Hunt blames rigid talks for prolonging pay agony

June 9, 2006

As the dispute ends, the joint leader of the new UCU calls for shake-up of the national negotiating system for academic salaries. Phil Baty reports

Sally Hunt, the joint head of the new University and College Union, this week called for a root-and-branch review of the national pay-negotiating system, which she blamed for prolonging the pay dispute.

In her first significant interview as joint general secretary of the UCU, Ms Hunt told The Times Higher that the inflexibility of the current system for negotiating salaries had prevented an early settlement of the dispute.

And, in comments that are bound to cause tensions with her colleagues in the unions that represent non-academic staff on campus, she said that academics were losing out by negotiating their pay alongside support staff such as porters.

Ms Hunt, who takes charge of higher education in the UCU, said the Universities and Colleges Employers' Association, which represents vice-chancellors in pay talks, was in need of reform because it did not represent a sufficiently broad spectrum of university employers and because university governors had too big a voice in the association.

"I have a big question mark about whether Ucea consults its members properly, and I think (it does) not," she said.

"I have big questions about a Ucea board top heavy with people who do not have to carry the can for their decisions and on which big institutions are notable for not being represented.

"I also have big questions about where the hell Universities UK have been in this dispute. They have been hiding, which is not on. They have to decide who they want to be bargaining on their behalf.

"There has to be a serious root-and-branch review of what's gone on. We have to deal with the structure we are asked to deal with - but the structure at the moment is not fit for purpose."

Ms Hunt was also critical of the mechanisms of national pay negotiation.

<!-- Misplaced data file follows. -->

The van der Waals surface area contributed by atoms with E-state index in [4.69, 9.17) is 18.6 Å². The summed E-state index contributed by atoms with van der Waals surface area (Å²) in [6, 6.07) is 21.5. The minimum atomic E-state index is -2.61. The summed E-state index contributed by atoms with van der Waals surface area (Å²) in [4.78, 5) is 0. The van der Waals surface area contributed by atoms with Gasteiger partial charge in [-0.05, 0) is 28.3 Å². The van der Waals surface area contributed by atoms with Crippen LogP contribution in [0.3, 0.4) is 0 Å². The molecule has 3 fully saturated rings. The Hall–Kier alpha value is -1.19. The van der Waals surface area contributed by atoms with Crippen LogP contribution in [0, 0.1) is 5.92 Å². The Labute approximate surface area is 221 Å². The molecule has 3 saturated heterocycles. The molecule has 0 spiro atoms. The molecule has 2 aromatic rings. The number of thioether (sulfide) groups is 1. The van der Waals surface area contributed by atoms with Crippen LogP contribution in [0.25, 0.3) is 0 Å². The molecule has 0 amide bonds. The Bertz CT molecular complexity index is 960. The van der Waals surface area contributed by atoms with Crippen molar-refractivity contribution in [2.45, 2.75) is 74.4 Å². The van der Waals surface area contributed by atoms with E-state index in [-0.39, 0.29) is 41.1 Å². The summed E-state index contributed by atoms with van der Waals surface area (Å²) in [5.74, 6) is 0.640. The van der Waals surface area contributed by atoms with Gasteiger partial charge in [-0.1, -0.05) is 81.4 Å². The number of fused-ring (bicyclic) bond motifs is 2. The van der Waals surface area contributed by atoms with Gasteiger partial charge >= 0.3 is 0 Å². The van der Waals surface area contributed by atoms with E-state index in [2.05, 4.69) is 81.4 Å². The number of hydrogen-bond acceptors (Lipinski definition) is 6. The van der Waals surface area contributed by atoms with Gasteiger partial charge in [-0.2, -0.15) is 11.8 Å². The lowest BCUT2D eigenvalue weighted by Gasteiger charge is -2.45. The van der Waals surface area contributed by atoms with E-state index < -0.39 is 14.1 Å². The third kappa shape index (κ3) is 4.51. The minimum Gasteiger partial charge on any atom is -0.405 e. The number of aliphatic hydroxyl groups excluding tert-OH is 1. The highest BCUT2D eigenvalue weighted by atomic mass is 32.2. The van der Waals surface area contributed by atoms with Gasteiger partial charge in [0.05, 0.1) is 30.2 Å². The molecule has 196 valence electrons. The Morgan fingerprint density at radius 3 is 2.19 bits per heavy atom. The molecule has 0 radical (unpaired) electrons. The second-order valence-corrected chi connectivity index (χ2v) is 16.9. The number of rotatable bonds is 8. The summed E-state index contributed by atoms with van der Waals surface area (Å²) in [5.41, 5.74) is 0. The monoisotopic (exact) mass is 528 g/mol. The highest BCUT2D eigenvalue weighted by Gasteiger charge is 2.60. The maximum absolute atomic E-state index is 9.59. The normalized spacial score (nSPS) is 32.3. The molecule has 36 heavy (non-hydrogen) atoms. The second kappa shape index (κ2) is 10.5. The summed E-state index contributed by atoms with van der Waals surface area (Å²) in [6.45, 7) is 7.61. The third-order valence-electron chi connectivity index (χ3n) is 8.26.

Pay is negotiated by the Joint Negotiating Committee for Higher Education Staff, which includes members of the seven trade unions representing staff working in universities and members of Ucea. The academic and non-academic unions have separate negotiating tables within the JNCHES but all are offered the same overall pay deal.

Ms Hunt believes that this is in effect single-table bargaining, which allows employers to play non-academic and academic unions off against each other.

"You can't have a situation where everything has to be at the lowest common denominator and where academic and related staff must not dare to ask for what is right and proper for them. It is used as an implicit threat," she said.

"We need more flexibility, and we need to recognise the differences between staff groups and that we need to have separate national bargaining arrangements for academic and related staff."


Hunt on the action

'I have a big question mark about whether Ucea consults its members properly, and I think it does not'

'I have big questions about where the hell UUK has been in this dispute. They have been hiding, which is not on. They have to decide who they want to be bargaining on their behalf'

'We have to deal with the structure we are asked to deal with - but the structure at the moment is not fit for its purpose"

phil.baty@thes.co.uk

You've reached your article limit.

Register to continue

Registration is free and only takes a moment. Once registered you can read a total of 3 articles each month, plus:

  • Sign up for the editor's highlights
  • Receive World University Rankings news first
  • Get job alerts, shortlist jobs and save job searches
  • Participate in reader discussions and post comments
Register

Have your say

Log in or register to post comments